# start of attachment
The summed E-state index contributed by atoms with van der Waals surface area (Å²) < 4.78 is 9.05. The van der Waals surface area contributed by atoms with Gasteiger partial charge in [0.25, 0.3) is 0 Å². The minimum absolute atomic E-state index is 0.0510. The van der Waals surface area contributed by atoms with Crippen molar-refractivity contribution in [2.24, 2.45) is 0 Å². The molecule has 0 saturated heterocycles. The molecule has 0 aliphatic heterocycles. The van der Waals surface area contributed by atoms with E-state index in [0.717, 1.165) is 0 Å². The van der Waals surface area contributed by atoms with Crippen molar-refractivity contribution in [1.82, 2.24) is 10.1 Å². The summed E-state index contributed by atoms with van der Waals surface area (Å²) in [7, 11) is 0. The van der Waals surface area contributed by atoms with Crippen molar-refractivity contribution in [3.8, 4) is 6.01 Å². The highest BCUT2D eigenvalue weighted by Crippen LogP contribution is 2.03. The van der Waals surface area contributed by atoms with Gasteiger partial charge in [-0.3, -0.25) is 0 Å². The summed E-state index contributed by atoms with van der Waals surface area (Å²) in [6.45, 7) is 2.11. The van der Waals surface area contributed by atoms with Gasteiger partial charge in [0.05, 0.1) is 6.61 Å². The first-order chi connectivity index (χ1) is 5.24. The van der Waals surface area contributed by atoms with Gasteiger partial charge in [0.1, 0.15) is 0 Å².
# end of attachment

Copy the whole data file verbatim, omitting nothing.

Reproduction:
The summed E-state index contributed by atoms with van der Waals surface area (Å²) < 4.78 is 9.05. The van der Waals surface area contributed by atoms with Gasteiger partial charge in [0.25, 0.3) is 0 Å². The minimum absolute atomic E-state index is 0.0510. The van der Waals surface area contributed by atoms with Crippen molar-refractivity contribution in [2.24, 2.45) is 0 Å². The molecule has 0 saturated heterocycles. The molecule has 0 aliphatic heterocycles. The van der Waals surface area contributed by atoms with E-state index in [0.717, 1.165) is 0 Å². The van der Waals surface area contributed by atoms with Crippen molar-refractivity contribution in [1.82, 2.24) is 10.1 Å². The summed E-state index contributed by atoms with van der Waals surface area (Å²) in [7, 11) is 0. The van der Waals surface area contributed by atoms with Crippen molar-refractivity contribution in [3.8, 4) is 6.01 Å². The highest BCUT2D eigenvalue weighted by Crippen LogP contribution is 2.03. The van der Waals surface area contributed by atoms with Gasteiger partial charge in [-0.3, -0.25) is 0 Å². The summed E-state index contributed by atoms with van der Waals surface area (Å²) in [6.45, 7) is 2.11. The van der Waals surface area contributed by atoms with Gasteiger partial charge in [0.05, 0.1) is 6.61 Å². The first-order chi connectivity index (χ1) is 5.24. The van der Waals surface area contributed by atoms with Gasteiger partial charge in [0.1, 0.15) is 0 Å².